by Anton Shilov
01/28/2009 | 03:29 PM
Nvidia on Wednesday said that William J. Dally, the chairman of Stanford University’s computer science department, will join the company as chief scientist and vice president of Nvidia research and will replace the veteran chief scientist of Nvidia David Kirk. The switch of the persons who are not responsible for rapid and general business decisions may indicate that the company may change direction of its chip development.
David Kirk, who is leaving his current position to become an Nvidia fellow and who has been Nvidia’s chief scientist for about twelve years, has a long history as a graphics technology developer and visionary. Mr. Kirk is the inventor of 50 patents and patent applications relating to graphics design and has published more than 50 articles on graphics technology. In 2002, Dr. Kirk received the SIGGRAPH Computer Graphics Achievement Award for his role in bringing high-performance computer graphics systems to the mass market. Prior to Nvidia Mr. Kirk worked at Apollo Systems Division at HP on commercial RISC microprocessors and later on worked at a video game company.
“I would also like to congratulate David Kirk for the enormous impact he has had at Nvidia. David has worn many hats over the years – from product architecture to chief evangelist. His technical and strategic insight has helped us enable an entire new world of visual computing. We will all continue to benefit from his valuable contributions,” said Jen-Hsun Huang, president and chief executive officer at Nvidia.
Bill Dally, unlike his predecessor, is in expert in parallel computing technologies as well as interconnection networks, not graphics. According to his biography at Stanford University’s web-site, Mr. Dally worked with Cray since 1989 on the development of many of their supercomputers including the T3D, T3E and Black Widow; besides, he is currently collaborating with Cray on their HPCS effort. Additionally, Dr. Dally is a cofounder of Velio Communications and Stream Processors companies. Mr. Dally has published over 200 papers, holds over 50 issued patents, and is an author of the textbooks, Digital Systems Engineering and Principles and Practices of Interconnection Networks.
At Stanford University, Dally has been a Professor of Computer Science since 1997 and Chairman of the Computer Science Department since 2005. Most recently Mr. Dally was one of the key persons in Pervasive Parallelism Lab (PPL), an effort of several tech industry giants (Advanced Micro Devices, HP, IBM, Intel Corp., Nvidia Corp., Sun Microsystems) with Stanford University aimed to develop dedicated parallel computing platform.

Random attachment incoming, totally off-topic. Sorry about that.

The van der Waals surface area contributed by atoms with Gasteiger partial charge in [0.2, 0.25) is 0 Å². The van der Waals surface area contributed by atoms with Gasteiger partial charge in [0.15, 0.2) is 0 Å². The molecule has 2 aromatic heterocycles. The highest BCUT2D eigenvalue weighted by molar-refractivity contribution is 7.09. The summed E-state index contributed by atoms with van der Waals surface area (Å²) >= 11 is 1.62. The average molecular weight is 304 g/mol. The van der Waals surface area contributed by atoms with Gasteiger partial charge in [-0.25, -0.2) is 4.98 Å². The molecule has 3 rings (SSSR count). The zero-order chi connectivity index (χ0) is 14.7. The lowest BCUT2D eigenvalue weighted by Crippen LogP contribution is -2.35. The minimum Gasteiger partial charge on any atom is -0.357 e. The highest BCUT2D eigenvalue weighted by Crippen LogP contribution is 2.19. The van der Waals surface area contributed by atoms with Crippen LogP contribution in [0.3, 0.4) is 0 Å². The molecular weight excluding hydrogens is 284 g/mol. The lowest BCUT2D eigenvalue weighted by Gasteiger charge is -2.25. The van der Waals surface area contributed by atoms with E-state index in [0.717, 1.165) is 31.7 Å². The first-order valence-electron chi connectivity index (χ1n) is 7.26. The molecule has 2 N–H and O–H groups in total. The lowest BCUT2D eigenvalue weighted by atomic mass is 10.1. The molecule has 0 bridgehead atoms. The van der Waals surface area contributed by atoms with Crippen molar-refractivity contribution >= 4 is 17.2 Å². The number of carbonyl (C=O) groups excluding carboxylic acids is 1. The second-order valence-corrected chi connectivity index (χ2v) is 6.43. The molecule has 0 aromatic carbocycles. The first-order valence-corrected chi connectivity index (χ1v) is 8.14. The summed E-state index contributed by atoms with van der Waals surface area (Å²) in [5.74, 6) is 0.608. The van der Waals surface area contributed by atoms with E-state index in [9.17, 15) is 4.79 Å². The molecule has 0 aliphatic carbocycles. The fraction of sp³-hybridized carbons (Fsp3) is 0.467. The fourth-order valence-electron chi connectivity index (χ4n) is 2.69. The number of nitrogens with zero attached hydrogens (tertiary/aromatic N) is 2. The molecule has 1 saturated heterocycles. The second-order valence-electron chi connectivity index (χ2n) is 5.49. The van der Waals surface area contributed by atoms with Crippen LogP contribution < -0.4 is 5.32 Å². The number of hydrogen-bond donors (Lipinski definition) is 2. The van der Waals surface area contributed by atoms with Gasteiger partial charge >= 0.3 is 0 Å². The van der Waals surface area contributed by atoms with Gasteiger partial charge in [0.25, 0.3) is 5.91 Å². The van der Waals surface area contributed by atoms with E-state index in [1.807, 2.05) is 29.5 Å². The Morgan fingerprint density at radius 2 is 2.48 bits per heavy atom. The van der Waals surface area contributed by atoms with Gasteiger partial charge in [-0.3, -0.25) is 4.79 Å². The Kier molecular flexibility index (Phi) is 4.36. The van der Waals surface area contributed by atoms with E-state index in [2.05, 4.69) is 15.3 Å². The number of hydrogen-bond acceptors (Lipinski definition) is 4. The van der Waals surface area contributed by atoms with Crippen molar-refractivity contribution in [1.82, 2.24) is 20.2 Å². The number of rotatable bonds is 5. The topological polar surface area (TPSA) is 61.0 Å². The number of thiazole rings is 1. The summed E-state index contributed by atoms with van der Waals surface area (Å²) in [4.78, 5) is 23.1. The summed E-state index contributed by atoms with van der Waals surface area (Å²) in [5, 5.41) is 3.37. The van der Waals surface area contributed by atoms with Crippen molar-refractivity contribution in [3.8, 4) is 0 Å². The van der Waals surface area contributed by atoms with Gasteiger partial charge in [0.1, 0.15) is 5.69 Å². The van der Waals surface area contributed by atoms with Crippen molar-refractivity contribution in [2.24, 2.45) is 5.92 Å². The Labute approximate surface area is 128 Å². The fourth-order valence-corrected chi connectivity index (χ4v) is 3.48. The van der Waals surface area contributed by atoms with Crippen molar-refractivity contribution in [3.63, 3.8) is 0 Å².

It is clear that William J. Dally is an expert in parallel computing and has little background in commercial companies. Moreover, based on open facts, Bill Dally has never worked in graphics processing or video game industries.
Obviously, there is a convergence between various parallel processors, such as graphics processing units, central processing units and other; hence, it is crucial to create parallel computing platforms that can be easily programmable. But the most intriguing part is that one of the current projects of Bill Dally at Stanford is creation of ELM (efficient low-power microprocessor), which resembles Intel’s Larrabee or Cell processors in at least some ways.
The ELM project focuses on the creation of a low-power, high-performance, programmable embedded system. The ELM system is comprised of many simple tiles, called Ensembles, that contain software managed memory (EM) and several Ensemble Processors (EPs). By designing a chip comprised of many efficient tiles (processing cores with supporting hardware) and providing a full software stack, ELM will be able to reduce or eliminate the need of fixed function logic blocks in passively cooled systems.
In fact, Nvidia makes no secret that Mr. Dally was hired because of his expertise in parallel computing and not because of graphics technology development background. What is interesting is that Nvidia openly admits that it is working to transform graphics processor into general purpose processor.
“I am thrilled to welcome Bill to Nvidia at such a pivotal time for our company. His pioneering work in stream processors at Stanford greatly influenced the work we are doing at Nvidia today. As one of the world’s founding visionaries in parallel computing, he shares our passion for the GPU’s evolution into a general purpose parallel processor and how it is increasingly becoming the soul of the new PC. His reputation as an innovator in our industry is unrivaled. It is truly an honor to have a legend like Bill in our company” said Jen-Hsun Huang.
It is noteworthy that Raja Koduri, chief technology officer of ATI, graphics products group of Advanced Micro Devices, is also known for his expertise in the field of GPGPU.